Movies and TV
Franchise Terminated - What Went Wrong with the Terminator Series

Shant Istamboulian | 22 Jul 2015 13:00
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WRITING THAT SACRIFICED GOOD STORYTELLING

After T2, written by Cameron and William Wisher, the franchise went from a singular vision to a more by committee approach that eschewed challenging ideas for a lower common denominator approach emphasizing action and spectacle.

This was most apparent with the aptly titled Salvation. Early posters and advertising material gave writing credits to the team of John Brancato and Michael Ferris (who got credit for T3 after rewriting a much-maligned draft by Tank Girl's Ted Sarafian), as well as Oscar-winner Paul Haggis and a pair of television showrunners: The Shield's Shawn Ryan and CSI's Anthony E. Zuiker. Jonathan Nolan (Interstellar) also contributed parts of the script but was never credited.

For Genisys, Laeta Kalogridis (Alexander, Pathfinder) and Patrick Lussier (who worked as Wes Craven's editor before segueing into directing and writing), taking a page from J.J. Abrams' Star Trek, scripted a reboot that pretty much does nothing right. From the silly spelling of its title to the eye-rolling, "jump the shark" moment involving the T-800 in the climax, Genisys often plays like really bad fan fiction. The Terminator franchise has never been about time travel per se - it was always a plot device to get the good and bad guys to the past - but here they double down on it with jumbled, confusing results. This approach is similar to what sunk Ridley Scott's Alien prequel, Prometheus, which basically based an entire movie on the origins of the mysterious space jockey from that 1979 classic.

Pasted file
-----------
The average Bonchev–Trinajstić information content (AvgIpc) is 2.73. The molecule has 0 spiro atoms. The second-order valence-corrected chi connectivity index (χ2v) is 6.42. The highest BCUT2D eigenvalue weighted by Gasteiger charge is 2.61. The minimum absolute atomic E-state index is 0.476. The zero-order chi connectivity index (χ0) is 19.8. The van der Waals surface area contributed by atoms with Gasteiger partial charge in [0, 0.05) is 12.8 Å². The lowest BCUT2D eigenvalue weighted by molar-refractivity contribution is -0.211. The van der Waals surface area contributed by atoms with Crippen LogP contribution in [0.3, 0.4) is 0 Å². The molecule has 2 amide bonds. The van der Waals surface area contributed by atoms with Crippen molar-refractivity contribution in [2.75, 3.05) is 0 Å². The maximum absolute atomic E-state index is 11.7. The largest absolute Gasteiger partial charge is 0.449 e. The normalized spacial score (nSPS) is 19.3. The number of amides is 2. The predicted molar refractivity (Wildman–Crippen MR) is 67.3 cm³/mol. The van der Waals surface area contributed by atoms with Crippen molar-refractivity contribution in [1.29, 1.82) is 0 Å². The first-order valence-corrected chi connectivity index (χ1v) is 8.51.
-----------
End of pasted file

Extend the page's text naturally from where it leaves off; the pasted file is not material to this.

The film's first act that finds new ways to present the action of the earlier films (much like in the climax of Back to the Future Part II), including a fight at Griffith Observatory between the Guardian T-800 (whom Sarah annoyingly calls "Pops") and the newly arrived one from The Terminator that's neat... for about three seconds. There's the problem: Kalogridis and Lussier want us to feel connected to those films but instead of forwarding the mythological aspects, the Genisys storytellers find themselves stuck in the past.

Perhaps the one person who could've done justice to a Terminator reboot would be Alex Garland, who wrote the script to Danny Boyle's Sunshine and gave the Judge Dredd property a nice shot of adrenaline with his script to Dredd. Garland is also responsible for one of this year's best films, Ex Machina, which deals with - wait for it - the relationship between humans and A.I.

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